“He’s a great horse,” said Shark Hanlon. “It’s great for the team at home. He is our star. Everyone was afraid that it was too short for him, but they went a real good clip at Sandown and he was able to lie up with them. I was afraid of the loose horses coming up the straight, but he jumped brilliant. And fair play to Gordon (Elliott) for letting Jordan off to ride him. That last furlong was a long furlong. It hasn’t sunk in yet. I won the Bet365 Gold Cup and I won the Galway Plate with a horse that cost 800 quid!”

jordan-gainford-on-hewick-celebrates-with-owner-t-j-mcdonald Jordan Gainford on Hewick celebrates with owner T.J. McDonald. Source: James Crombie/INPHO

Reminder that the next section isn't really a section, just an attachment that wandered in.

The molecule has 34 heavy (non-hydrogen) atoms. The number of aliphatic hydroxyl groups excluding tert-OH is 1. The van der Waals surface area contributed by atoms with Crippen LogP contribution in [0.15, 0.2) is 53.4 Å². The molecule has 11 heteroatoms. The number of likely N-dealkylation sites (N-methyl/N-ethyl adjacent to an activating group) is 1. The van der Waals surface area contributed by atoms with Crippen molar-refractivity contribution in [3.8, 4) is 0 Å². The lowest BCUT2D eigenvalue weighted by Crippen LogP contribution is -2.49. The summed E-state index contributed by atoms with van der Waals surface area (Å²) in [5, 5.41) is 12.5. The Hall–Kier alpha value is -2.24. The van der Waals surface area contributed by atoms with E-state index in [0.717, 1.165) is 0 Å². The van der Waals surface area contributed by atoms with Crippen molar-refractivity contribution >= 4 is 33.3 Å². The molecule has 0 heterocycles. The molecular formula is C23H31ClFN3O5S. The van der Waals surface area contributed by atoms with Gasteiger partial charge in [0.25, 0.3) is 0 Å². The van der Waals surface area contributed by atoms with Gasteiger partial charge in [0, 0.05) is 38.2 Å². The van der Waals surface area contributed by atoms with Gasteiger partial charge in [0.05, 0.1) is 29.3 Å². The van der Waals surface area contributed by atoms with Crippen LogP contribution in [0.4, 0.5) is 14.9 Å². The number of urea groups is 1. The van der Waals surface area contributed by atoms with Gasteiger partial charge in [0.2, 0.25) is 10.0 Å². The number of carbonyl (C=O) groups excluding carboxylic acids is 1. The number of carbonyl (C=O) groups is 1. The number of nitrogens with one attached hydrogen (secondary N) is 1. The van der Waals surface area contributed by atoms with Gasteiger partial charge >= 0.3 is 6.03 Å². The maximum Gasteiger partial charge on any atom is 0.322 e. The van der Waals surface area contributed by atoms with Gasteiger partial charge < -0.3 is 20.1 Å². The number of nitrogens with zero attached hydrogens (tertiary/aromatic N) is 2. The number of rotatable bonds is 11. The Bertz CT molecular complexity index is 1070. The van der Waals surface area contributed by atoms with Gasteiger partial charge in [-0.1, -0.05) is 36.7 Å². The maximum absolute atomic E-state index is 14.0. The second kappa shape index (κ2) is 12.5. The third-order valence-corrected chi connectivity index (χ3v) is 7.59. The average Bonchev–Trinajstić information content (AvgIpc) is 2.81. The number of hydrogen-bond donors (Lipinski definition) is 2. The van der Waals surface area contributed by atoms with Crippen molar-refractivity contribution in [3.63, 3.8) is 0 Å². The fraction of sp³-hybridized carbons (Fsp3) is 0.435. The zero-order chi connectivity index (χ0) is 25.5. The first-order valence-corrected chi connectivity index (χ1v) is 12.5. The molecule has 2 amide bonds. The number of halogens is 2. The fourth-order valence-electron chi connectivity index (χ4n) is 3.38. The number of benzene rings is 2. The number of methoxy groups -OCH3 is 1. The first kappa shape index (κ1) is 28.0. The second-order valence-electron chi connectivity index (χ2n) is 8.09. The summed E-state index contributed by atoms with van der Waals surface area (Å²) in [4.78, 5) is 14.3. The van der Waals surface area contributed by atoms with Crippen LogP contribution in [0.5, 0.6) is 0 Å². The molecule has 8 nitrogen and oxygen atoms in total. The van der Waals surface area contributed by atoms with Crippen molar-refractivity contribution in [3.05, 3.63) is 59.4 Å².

It was at Goresbridge Sale in October 2017 that John Hanlon first saw Hewick. Then an unraced, unnamed two-year-old, the trainer was actually there to buy another horse, but he liked the way that the son of Virtual walked and, a bid of €850 later, he had him home with him.

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When he won the Bet365 Gold Cup at Sandown last April, Hewick bagged over £90,000 in prize money. In Galway, he added almost €160,000 to his haul. That’s a total of around 300 times his purchase price.

“Sandown was great,” said rider Jordan Gainford, “but this is something else, to come back for this. It’s some training performance. Going down to the second last, I wasn’t sure if they were coming at me or if it was the loose horses. So I had to commit, and I thought he mightn’t find up the hill then after using up so much when I had committed him. But he’s one tough horse. It’s just unbelievable.”

And scene. 

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Donn McClean